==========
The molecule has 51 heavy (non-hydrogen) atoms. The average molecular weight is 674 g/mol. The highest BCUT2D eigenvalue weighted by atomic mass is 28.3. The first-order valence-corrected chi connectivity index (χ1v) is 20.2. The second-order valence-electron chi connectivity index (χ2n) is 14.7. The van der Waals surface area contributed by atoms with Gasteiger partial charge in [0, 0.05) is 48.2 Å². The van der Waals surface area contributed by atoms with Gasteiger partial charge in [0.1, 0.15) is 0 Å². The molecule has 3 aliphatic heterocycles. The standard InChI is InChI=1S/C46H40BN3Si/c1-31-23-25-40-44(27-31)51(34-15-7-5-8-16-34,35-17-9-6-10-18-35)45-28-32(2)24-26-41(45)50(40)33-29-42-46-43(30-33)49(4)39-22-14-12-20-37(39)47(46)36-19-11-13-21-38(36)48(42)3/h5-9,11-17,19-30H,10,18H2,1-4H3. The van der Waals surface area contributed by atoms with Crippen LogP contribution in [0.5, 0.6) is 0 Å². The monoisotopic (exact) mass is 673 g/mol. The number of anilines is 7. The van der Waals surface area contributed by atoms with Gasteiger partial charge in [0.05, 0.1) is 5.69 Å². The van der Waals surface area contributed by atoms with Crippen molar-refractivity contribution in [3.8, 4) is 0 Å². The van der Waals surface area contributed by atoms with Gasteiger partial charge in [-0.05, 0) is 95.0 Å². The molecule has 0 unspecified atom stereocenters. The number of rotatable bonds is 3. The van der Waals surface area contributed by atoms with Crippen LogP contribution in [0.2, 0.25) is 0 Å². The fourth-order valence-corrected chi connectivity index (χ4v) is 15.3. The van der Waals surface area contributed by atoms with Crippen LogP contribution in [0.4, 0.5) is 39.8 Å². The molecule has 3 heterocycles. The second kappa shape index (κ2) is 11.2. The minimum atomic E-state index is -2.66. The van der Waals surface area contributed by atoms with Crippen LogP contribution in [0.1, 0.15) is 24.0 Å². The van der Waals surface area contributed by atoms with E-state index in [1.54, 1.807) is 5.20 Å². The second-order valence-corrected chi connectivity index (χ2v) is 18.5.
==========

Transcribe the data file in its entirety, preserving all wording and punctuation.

The molecule has 51 heavy (non-hydrogen) atoms. The average molecular weight is 674 g/mol. The highest BCUT2D eigenvalue weighted by atomic mass is 28.3. The first-order valence-corrected chi connectivity index (χ1v) is 20.2. The second-order valence-electron chi connectivity index (χ2n) is 14.7. The van der Waals surface area contributed by atoms with Gasteiger partial charge in [0, 0.05) is 48.2 Å². The van der Waals surface area contributed by atoms with Gasteiger partial charge in [0.1, 0.15) is 0 Å². The molecule has 3 aliphatic heterocycles. The standard InChI is InChI=1S/C46H40BN3Si/c1-31-23-25-40-44(27-31)51(34-15-7-5-8-16-34,35-17-9-6-10-18-35)45-28-32(2)24-26-41(45)50(40)33-29-42-46-43(30-33)49(4)39-22-14-12-20-37(39)47(46)36-19-11-13-21-38(36)48(42)3/h5-9,11-17,19-30H,10,18H2,1-4H3. The van der Waals surface area contributed by atoms with Crippen LogP contribution in [0.5, 0.6) is 0 Å². The monoisotopic (exact) mass is 673 g/mol. The number of anilines is 7. The van der Waals surface area contributed by atoms with Gasteiger partial charge in [0.05, 0.1) is 5.69 Å². The van der Waals surface area contributed by atoms with Crippen molar-refractivity contribution in [3.8, 4) is 0 Å². The van der Waals surface area contributed by atoms with Gasteiger partial charge in [-0.05, 0) is 95.0 Å². The molecule has 0 unspecified atom stereocenters. The number of rotatable bonds is 3. The van der Waals surface area contributed by atoms with Crippen LogP contribution in [0.2, 0.25) is 0 Å². The fourth-order valence-corrected chi connectivity index (χ4v) is 15.3. The van der Waals surface area contributed by atoms with Crippen LogP contribution in [0.4, 0.5) is 39.8 Å². The molecule has 3 heterocycles. The second kappa shape index (κ2) is 11.2. The minimum atomic E-state index is -2.66. The van der Waals surface area contributed by atoms with Crippen LogP contribution in [0.1, 0.15) is 24.0 Å². The van der Waals surface area contributed by atoms with E-state index in [1.54, 1.807) is 5.20 Å². The second-order valence-corrected chi connectivity index (χ2v) is 18.5.